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I was wondering, is it possible to work out the equation of a melody from looking at the soundwave (although I don't know how one could obtain it from the recording)? How hard would this be? What mathematical methods and software would be used to do it?

Thank you!

UPD: Specifically, I want to try and work out the equation of a 12-second piano melody. Does using the Fourier Transform for that purpose sound any realistic?

Also, I’m very grateful for the thorough answers you all have provided!

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    What do you consider to be the "equation" of a melody & also what do you consider a "soundwave"? These are not terms usually used to describe music or audio. – Tetsujin Nov 16 '20 at 19:59
  • If by "equation of a melody" you mean transcription or sheet music, them heck, you don't even need the sound wave. Decent transcribers can get the melody of pretty much any recording down, often with the help of their voice, an instrument, and/or the ability to slow the recording down. Really good transcribers can transcribe most to all of the instruments in that recording. – Dekkadeci Nov 17 '20 at 12:59
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Short answer: You may be interested in the chromagram and/or the Constant-Q transform.

From the links cited above:

Chromagram:

In music, the term chroma feature or chromagram closely relates to the twelve different pitch classes. Chroma-based features, which are also referred to as "pitch class profiles", are a powerful tool for analyzing music whose pitches can be meaningfully categorized (often into twelve categories) and whose tuning approximates to the equal-tempered scale. One main property of chroma features is that they capture harmonic and melodic characteristics of music, while being robust to changes in timbre and instrumentation.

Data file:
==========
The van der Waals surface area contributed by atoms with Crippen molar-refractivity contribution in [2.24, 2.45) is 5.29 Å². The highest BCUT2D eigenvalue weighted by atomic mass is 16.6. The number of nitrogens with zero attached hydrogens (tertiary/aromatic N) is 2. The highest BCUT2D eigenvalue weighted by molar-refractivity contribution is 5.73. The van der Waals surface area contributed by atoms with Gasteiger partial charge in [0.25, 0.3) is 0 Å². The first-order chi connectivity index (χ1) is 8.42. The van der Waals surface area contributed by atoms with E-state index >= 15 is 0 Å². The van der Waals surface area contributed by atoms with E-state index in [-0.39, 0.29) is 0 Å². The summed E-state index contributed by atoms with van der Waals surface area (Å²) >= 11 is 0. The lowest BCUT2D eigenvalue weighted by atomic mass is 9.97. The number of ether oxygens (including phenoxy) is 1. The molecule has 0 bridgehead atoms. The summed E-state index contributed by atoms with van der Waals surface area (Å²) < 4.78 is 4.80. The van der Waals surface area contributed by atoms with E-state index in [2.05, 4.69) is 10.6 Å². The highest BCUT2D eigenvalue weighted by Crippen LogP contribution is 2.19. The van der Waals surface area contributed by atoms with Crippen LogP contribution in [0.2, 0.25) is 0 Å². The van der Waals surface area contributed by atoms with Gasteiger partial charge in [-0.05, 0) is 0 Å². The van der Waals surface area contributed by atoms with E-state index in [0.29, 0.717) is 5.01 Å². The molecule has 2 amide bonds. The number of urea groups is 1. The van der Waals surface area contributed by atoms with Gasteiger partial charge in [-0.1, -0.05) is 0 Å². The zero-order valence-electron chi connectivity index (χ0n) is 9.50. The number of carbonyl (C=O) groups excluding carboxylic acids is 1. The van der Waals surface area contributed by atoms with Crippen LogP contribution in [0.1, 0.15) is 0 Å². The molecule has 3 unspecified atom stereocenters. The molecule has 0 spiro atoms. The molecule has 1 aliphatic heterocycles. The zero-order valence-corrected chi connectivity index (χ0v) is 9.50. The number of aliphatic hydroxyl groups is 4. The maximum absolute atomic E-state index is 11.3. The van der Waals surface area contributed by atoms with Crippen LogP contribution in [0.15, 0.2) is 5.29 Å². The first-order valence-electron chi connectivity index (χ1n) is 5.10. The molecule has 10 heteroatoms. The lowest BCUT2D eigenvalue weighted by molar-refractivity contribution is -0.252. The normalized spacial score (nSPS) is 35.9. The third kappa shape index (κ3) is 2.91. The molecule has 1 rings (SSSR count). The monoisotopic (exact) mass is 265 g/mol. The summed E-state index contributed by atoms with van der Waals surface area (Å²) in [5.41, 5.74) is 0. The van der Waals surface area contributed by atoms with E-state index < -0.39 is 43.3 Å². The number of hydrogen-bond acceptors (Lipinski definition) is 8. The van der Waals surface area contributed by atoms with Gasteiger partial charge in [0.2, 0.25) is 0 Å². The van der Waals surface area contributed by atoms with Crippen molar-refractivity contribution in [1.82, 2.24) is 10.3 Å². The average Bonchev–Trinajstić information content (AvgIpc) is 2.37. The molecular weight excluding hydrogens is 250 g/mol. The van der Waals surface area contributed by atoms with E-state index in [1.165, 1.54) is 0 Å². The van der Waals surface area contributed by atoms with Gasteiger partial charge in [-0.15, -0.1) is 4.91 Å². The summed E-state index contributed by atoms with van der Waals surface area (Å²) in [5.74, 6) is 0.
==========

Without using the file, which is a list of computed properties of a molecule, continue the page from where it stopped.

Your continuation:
Constant-Q transform

The transform exhibits a reduction in frequency resolution with higher frequency bins, which is desirable for auditory applications. The transform mirrors the human auditory system, whereby at lower-frequencies spectral resolution is better, whereas temporal resolution improves at higher frequencies. At the bottom of the piano scale (about 30 Hz), a difference of 1 semitone is a difference of approximately 1.5 Hz, whereas at the top of the musical scale (about 5 kHz), a difference of 1 semitone is a difference of approximately 200 Hz.[7] So for musical data the exponential frequency resolution of constant-Q transform is ideal.

In addition, the harmonics of musical notes form a pattern characteristic of the timbre of the instrument in this transform. Assuming the same relative strengths of each harmonic, as the fundamental frequency changes, the relative position of these harmonics remains constant. This can make identification of instruments much easier. The constant Q transform can also be used for automatic recognition of musical keys based on accumulated chroma content.[8]

Relative to the Fourier transform, implementation of this transform is more tricky. This is due to the varying number of samples used in the calculation of each frequency bin, which also affects the length of any windowing function implemented.


Some more data

I think what you're looking for is the Fourier Transform.

In mathematics, a Fourier transform (FT) is a mathematical transform that decomposes a function (often a function of time, or a signal) into its constituent frequencies, such as the expression of a musical chord in terms of the volumes and frequencies of its constituent notes. The term Fourier transform refers to both the frequency domain representation and the mathematical operation that associates the frequency domain representation to a function of time.

Specifically, you'd be working with the STFT (short time Fourier transform).

The Short-time Fourier transform (STFT), is a Fourier-related transform used to determine the sinusoidal frequency and phase content of local sections of a signal as it changes over time.[1] In practice, the procedure for computing STFTs is to divide a longer time signal into shorter segments of equal length and then compute the Fourier transform separately on each shorter segment. This reveals the Fourier spectrum on each shorter segment. One then usually plots the changing spectra as a function of time, known as a spectrogram or waterfall plot.